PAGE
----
Sony SpectraLayers Pro 2 review

Has the groundbreaking audio editor evolved?

  • £257
  • $399
Down the left is a versatile set of tools that can reduce noise, change amplitude, and even draw noise and pitched signals

MusicRadar Verdict

Despite powerful layered spectral editing tools and better performance, version 2 doesn't move the application on that far.


  • +

    Improved CPU efficiency. Great Spectral Casting/Molding function. Sound Forge Pro 11 integration on PC. Frequency scaling options.


  • -

    General operation still clunky. Not enough to justify a new version. Still requires a fast computer.

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SpectraLayers Pro 2 is a frequency spectrum-based audio editor into which audio files are recorded or imported and stacked up as 'layers' that are then analysed and represented graphically on screen with frequency on the vertical axis and time on the horizontal axis, and intensity of colour representing the level of the signal at any given frequency.

This graphical representation enables 'cut and paste' editing of the spectrum. Further options include the generating of white noise and pitched tones, including freehand drawing/painting of both.

"Version 2 tackles the graphics card issue, claiming up to 8x improvement in performance and speed"

We found SpectraLayers Pro version 1 a useful tool for sound renovation and creative work, but we were left slightly frustrated by aspects of the interface and how taxing it was on the host CPU.

As noted at the time, the application requires a powerful graphics card, and although this is specified in the system requirements, it's still an unusual consideration for the average computer musician to have to take onboard, as the vast majority of audio software runs happily with even the most low-end of graphics hardware.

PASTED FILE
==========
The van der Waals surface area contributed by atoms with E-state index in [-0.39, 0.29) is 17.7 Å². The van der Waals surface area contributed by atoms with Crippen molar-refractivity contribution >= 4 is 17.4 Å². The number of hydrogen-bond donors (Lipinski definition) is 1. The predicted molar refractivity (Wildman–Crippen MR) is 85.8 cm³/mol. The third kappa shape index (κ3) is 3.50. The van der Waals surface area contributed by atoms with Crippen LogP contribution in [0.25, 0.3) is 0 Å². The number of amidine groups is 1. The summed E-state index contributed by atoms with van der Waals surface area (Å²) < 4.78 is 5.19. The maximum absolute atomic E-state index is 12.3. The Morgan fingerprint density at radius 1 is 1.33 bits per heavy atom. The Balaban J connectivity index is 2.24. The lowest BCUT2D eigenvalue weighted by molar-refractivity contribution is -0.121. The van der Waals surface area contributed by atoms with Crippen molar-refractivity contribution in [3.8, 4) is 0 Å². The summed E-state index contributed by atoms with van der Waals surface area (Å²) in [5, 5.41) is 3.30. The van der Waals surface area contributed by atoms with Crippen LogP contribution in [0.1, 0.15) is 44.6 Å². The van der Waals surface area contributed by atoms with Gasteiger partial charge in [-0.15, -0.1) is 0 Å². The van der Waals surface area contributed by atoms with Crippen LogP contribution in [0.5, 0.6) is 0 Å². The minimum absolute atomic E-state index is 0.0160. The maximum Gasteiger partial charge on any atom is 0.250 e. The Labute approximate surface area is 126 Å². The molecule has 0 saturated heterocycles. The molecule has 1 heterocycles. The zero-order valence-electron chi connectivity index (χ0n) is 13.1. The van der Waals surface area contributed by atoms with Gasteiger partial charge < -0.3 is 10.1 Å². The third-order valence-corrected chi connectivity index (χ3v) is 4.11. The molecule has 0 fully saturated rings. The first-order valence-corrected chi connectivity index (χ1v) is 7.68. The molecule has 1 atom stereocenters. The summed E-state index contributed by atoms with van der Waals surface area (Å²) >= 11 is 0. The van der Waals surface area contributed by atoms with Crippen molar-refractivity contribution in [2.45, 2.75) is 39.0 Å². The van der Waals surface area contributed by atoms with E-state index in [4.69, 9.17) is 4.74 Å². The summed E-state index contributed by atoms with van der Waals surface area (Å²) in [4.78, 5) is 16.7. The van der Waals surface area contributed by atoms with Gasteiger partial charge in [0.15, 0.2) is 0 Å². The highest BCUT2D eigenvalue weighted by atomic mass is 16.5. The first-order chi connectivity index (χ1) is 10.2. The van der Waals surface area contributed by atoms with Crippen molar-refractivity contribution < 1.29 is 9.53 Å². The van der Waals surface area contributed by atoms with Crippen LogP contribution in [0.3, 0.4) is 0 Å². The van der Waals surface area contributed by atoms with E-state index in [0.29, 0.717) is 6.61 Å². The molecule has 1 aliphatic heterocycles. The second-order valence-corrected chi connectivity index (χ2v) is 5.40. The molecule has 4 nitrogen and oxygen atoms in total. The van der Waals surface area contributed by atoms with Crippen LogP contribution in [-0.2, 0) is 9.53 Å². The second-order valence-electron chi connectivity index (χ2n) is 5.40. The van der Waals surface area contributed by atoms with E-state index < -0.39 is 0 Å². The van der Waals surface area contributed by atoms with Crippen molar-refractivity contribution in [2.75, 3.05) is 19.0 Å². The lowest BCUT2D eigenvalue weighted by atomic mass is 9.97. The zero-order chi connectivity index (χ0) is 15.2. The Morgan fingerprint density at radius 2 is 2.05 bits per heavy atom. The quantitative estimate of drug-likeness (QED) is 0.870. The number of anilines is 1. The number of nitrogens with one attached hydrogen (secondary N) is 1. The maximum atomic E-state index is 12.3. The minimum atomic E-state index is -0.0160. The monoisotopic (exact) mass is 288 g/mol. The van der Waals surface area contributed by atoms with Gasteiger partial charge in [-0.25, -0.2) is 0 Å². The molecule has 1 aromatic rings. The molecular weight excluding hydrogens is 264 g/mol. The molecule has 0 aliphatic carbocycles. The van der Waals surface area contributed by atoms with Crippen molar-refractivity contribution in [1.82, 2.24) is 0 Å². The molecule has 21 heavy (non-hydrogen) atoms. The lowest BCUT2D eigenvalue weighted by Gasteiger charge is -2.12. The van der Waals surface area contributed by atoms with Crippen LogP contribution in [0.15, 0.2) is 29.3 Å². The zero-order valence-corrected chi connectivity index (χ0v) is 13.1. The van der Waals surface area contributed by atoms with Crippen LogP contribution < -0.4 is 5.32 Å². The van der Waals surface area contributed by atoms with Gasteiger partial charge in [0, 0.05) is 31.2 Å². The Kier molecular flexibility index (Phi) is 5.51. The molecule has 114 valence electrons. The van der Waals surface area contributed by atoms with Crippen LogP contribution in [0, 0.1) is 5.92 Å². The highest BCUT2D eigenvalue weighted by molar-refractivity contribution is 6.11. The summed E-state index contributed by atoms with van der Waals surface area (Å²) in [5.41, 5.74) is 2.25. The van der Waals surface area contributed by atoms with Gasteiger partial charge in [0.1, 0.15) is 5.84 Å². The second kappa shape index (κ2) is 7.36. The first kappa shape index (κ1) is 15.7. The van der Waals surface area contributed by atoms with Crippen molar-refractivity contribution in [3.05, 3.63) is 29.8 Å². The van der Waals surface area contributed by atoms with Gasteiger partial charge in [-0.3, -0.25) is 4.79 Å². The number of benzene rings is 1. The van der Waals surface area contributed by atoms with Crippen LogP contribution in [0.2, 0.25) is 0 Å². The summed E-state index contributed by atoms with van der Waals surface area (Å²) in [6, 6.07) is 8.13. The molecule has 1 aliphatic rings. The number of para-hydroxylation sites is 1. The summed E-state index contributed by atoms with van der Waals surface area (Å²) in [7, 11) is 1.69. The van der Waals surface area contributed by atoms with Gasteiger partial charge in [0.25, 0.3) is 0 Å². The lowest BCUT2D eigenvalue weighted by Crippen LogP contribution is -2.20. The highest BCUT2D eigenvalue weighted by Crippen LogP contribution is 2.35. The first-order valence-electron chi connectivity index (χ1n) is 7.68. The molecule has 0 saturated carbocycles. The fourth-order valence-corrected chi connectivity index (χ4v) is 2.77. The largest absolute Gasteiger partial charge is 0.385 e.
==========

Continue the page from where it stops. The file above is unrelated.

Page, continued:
Unsurprisingly, version 2 tackles this issue, claiming up to 8x improvement in performance and speed. Other new features include better noise extraction, a new Shape extraction tool, better handling of markers and metadata, new frequency scaling options, channel resampling and mixing, better pitchshifting, instant two-way file exchange with Sound Forge Pro 11, and a new process called Spectral Casting and Molding.

Same difference

Most of these additions are self-explanatory, and we particularly welcome musician-friendly frequency scaling options such as Logarithmic and Bark. The instant two-way file exchange currently only works with Sound Forge Pro 11 on PC, but we understand that Sound Forge Pro Mac could be included at a later date.

It works really well, though, enabling detailed editing of single layers in SFP 11 without having to manually export/import anything between the two applications - a single click is all that's required to send a file from one to the other.

Given that noise removal is an important aspect of SpectraLayers, improvement of this is welcome, with the new Extract Noise option in the Process menu allowing a noise frequency profile to be quickly defined and extracted for the whole file. Also new in the Process menu is the Channel Mixing function, which allows you to rebalance left and right channels.